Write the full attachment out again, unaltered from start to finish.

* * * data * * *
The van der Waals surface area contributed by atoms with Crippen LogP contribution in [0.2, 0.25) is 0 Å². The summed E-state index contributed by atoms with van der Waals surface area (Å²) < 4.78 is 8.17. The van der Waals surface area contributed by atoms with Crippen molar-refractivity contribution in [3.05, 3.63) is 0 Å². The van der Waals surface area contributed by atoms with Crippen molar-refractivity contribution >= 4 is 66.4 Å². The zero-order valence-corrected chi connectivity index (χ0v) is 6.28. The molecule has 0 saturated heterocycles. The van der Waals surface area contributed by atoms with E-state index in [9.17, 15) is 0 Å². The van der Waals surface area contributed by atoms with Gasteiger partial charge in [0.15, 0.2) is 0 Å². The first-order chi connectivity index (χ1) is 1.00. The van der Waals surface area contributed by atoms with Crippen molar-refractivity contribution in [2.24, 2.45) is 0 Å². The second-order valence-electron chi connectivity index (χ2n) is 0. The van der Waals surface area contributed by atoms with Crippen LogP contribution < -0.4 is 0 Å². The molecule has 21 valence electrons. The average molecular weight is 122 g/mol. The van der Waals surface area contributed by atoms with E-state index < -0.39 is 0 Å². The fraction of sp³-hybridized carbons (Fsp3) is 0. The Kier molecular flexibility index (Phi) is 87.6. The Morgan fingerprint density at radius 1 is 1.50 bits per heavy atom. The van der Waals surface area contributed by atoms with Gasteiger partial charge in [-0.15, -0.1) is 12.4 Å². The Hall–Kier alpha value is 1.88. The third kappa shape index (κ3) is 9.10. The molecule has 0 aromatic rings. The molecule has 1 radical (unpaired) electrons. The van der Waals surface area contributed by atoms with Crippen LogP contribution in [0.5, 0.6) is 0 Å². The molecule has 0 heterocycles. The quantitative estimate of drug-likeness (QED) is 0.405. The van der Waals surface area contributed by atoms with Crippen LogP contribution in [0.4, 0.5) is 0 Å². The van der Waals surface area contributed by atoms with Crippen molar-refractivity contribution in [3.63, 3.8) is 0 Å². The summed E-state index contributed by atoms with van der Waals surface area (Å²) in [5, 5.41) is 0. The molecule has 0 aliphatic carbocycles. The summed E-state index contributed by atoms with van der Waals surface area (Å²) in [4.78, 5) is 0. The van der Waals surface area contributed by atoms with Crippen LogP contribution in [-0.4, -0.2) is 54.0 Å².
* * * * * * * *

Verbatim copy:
The van der Waals surface area contributed by atoms with Crippen LogP contribution in [0.2, 0.25) is 0 Å². The summed E-state index contributed by atoms with van der Waals surface area (Å²) < 4.78 is 8.17. The van der Waals surface area contributed by atoms with Crippen molar-refractivity contribution in [3.05, 3.63) is 0 Å². The van der Waals surface area contributed by atoms with Crippen molar-refractivity contribution >= 4 is 66.4 Å². The zero-order valence-corrected chi connectivity index (χ0v) is 6.28. The molecule has 0 saturated heterocycles. The van der Waals surface area contributed by atoms with E-state index in [9.17, 15) is 0 Å². The van der Waals surface area contributed by atoms with Gasteiger partial charge in [0.15, 0.2) is 0 Å². The first-order chi connectivity index (χ1) is 1.00. The van der Waals surface area contributed by atoms with Crippen molar-refractivity contribution in [2.24, 2.45) is 0 Å². The second-order valence-electron chi connectivity index (χ2n) is 0. The van der Waals surface area contributed by atoms with Crippen LogP contribution < -0.4 is 0 Å². The molecule has 21 valence electrons. The average molecular weight is 122 g/mol. The van der Waals surface area contributed by atoms with E-state index < -0.39 is 0 Å². The fraction of sp³-hybridized carbons (Fsp3) is 0. The Kier molecular flexibility index (Phi) is 87.6. The Morgan fingerprint density at radius 1 is 1.50 bits per heavy atom. The van der Waals surface area contributed by atoms with Gasteiger partial charge in [-0.15, -0.1) is 12.4 Å². The Hall–Kier alpha value is 1.88. The third kappa shape index (κ3) is 9.10. The molecule has 0 aromatic rings. The molecule has 1 radical (unpaired) electrons. The van der Waals surface area contributed by atoms with Crippen LogP contribution in [0.5, 0.6) is 0 Å². The molecule has 0 heterocycles. The quantitative estimate of drug-likeness (QED) is 0.405. The van der Waals surface area contributed by atoms with Crippen LogP contribution in [0.4, 0.5) is 0 Å². The van der Waals surface area contributed by atoms with Crippen molar-refractivity contribution in [3.63, 3.8) is 0 Å². The summed E-state index contributed by atoms with van der Waals surface area (Å²) in [5, 5.41) is 0. The molecule has 0 aliphatic carbocycles. The summed E-state index contributed by atoms with van der Waals surface area (Å²) in [4.78, 5) is 0. The van der Waals surface area contributed by atoms with Crippen LogP contribution in [-0.4, -0.2) is 54.0 Å².